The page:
In the chaotic first days after President Donald Trump closed the United States' borders to refugees and citizens from seven Muslim-majority countries, protests, legal uncertainty and panic gripped airports and minority communities.
Now critics are scrambling to fight the order they've dubbed a "Muslim ban" while supporters seek to defend and clarify the order, even as the government itself scrambles to understand and address the implications of the order.
Confusion continues to overwhelm the order. After green card holders were detained over the weekend amid the uncertainty, senior White House administration officials said green card holders from the seven affected countries wouldn't be subject to the ban.
But White House Chief of Staff Reince Priebus left the door open to more questions Sunday when he said border officials may use their "discretion" to question those legal permanent residents to make sure they are not "up to no good."
Newly installed Homeland Security Secretary John Kelly appeared to settle the matter with a statement Sunday evening saying that in the absence of "significant derogatory information indicating a serious threat," allowing entry to green card holders was in "the national interest."
His agency, the Department of Homeland Security, is responsible for enforcing Trump's ban, and it sought to quell reports that it was not complying with emergency court rulings that temporarily halted parts of the order.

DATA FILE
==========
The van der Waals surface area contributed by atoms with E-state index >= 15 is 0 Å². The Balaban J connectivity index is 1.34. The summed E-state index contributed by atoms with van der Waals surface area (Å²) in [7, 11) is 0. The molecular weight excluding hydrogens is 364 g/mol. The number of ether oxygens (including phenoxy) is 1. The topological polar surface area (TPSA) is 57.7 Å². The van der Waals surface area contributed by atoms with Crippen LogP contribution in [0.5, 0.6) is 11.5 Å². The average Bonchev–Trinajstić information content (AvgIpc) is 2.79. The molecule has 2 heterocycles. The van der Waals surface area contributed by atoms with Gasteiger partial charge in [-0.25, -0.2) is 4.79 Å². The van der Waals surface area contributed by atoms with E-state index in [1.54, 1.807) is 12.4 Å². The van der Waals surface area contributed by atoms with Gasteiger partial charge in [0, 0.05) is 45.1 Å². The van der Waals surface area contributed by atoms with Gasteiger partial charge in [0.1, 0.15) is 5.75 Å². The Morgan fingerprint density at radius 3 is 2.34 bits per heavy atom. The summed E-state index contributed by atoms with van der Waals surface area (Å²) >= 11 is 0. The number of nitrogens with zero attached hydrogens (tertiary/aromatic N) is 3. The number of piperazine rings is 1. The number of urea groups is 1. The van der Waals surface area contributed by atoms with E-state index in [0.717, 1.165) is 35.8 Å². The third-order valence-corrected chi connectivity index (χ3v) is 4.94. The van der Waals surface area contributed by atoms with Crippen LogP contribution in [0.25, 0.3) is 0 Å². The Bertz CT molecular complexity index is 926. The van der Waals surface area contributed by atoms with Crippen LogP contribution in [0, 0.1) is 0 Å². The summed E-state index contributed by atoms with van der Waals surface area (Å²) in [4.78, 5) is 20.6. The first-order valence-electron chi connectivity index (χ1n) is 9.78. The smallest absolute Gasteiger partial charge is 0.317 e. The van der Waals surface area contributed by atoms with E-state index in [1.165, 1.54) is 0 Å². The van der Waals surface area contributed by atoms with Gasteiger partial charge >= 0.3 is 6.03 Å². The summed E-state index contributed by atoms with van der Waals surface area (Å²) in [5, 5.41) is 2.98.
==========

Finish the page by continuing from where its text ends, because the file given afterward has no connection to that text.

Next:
Adding to the uncertainty: State Department officials said Monday that the status of individuals who have dual citizenship — British and Iranian citizenship, for instance — was still unclear, after initially saying those people would be caught up in the visa bans.
Sen. Marco Rubio, R-Florida, a member of the Foreign Relations Committee, told reporters Monday night that the State Department staff had been "ordered not to talk to Congress" about the executive order.
"I don't know the reason," Rubio said. "Maybe, perhaps, they're still kind of working through how this is going to apply, and so perhaps they don't want to give us information that is wrong."
State Department spokesman Mark Toner said, "The Department remains in contact with Members of Congress who have reached out regarding the Executive Orders, and will continue to provide information and assistance as we are able."
Rubio was also critical of the Trump administration's roll-out of the executive order, saying he wishes it would have consulted more with both Congress and the agencies affected by the order.
The White House forcefully defended the order over the weekend and Monday, saying that just 109 — out of 325,000 who entered the United States on Friday — were detained for further questioning after landing in America in the immediate wake of the ban before being all released.
And a State Department spokesman told NBC News on Monday night that about 900 refugees who were in transit when the order was released will be granted an exemption and admitted to the United States this week. The number doesn't include nationals from Iran, Iraq, Sudan, Syria, Somalia, Yemen or Libya, the spokesman said.
White House Press Secretary Sean Spicer argued at Monday's news briefing that "being able to come to America is a privilege, not a right," and that the "temporary inconvenience" was a small price to pay for the country's national security.
"I don't think it's a big problem," Spicer said.